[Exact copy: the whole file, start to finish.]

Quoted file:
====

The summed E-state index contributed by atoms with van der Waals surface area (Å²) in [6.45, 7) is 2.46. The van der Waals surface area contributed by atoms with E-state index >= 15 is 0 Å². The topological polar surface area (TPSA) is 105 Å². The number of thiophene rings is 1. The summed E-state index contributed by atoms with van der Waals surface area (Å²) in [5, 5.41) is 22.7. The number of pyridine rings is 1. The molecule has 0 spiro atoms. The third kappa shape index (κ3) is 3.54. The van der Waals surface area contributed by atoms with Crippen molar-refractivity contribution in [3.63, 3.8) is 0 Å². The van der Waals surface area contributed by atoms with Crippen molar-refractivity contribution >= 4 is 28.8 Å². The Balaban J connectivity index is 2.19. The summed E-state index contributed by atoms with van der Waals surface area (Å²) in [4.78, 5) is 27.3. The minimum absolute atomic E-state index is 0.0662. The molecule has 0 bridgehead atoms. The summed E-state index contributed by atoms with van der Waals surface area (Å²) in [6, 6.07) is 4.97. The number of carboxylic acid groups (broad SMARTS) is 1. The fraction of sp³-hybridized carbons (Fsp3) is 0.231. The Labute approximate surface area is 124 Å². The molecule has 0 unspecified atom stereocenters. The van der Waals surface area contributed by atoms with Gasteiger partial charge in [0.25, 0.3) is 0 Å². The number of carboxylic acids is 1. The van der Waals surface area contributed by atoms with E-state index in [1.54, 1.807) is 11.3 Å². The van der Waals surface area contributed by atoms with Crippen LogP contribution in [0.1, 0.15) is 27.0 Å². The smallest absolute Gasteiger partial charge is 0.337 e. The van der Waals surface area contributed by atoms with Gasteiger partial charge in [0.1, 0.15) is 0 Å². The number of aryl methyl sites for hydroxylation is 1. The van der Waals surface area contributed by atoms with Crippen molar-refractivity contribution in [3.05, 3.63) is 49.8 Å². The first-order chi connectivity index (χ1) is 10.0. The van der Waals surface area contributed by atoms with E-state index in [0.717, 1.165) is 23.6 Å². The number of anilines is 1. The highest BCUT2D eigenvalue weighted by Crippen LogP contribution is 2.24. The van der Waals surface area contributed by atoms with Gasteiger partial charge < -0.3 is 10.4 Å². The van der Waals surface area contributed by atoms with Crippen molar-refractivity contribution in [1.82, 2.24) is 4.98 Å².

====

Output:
The summed E-state index contributed by atoms with van der Waals surface area (Å²) in [6.45, 7) is 2.46. The van der Waals surface area contributed by atoms with E-state index >= 15 is 0 Å². The topological polar surface area (TPSA) is 105 Å². The number of thiophene rings is 1. The summed E-state index contributed by atoms with van der Waals surface area (Å²) in [5, 5.41) is 22.7. The number of pyridine rings is 1. The molecule has 0 spiro atoms. The third kappa shape index (κ3) is 3.54. The van der Waals surface area contributed by atoms with Crippen molar-refractivity contribution in [3.63, 3.8) is 0 Å². The van der Waals surface area contributed by atoms with Crippen molar-refractivity contribution >= 4 is 28.8 Å². The Balaban J connectivity index is 2.19. The summed E-state index contributed by atoms with van der Waals surface area (Å²) in [4.78, 5) is 27.3. The minimum absolute atomic E-state index is 0.0662. The molecule has 0 bridgehead atoms. The summed E-state index contributed by atoms with van der Waals surface area (Å²) in [6, 6.07) is 4.97. The number of carboxylic acid groups (broad SMARTS) is 1. The fraction of sp³-hybridized carbons (Fsp3) is 0.231. The Labute approximate surface area is 124 Å². The molecule has 0 unspecified atom stereocenters. The van der Waals surface area contributed by atoms with Gasteiger partial charge in [0.25, 0.3) is 0 Å². The number of carboxylic acids is 1. The van der Waals surface area contributed by atoms with E-state index in [1.54, 1.807) is 11.3 Å². The van der Waals surface area contributed by atoms with Crippen LogP contribution in [0.1, 0.15) is 27.0 Å². The smallest absolute Gasteiger partial charge is 0.337 e. The van der Waals surface area contributed by atoms with Gasteiger partial charge in [0.1, 0.15) is 0 Å². The number of aryl methyl sites for hydroxylation is 1. The van der Waals surface area contributed by atoms with Crippen molar-refractivity contribution in [3.05, 3.63) is 49.8 Å². The first-order chi connectivity index (χ1) is 10.0. The van der Waals surface area contributed by atoms with E-state index in [0.717, 1.165) is 23.6 Å². The number of anilines is 1. The highest BCUT2D eigenvalue weighted by Crippen LogP contribution is 2.24. The van der Waals surface area contributed by atoms with Gasteiger partial charge < -0.3 is 10.4 Å². The van der Waals surface area contributed by atoms with Crippen molar-refractivity contribution in [1.82, 2.24) is 4.98 Å².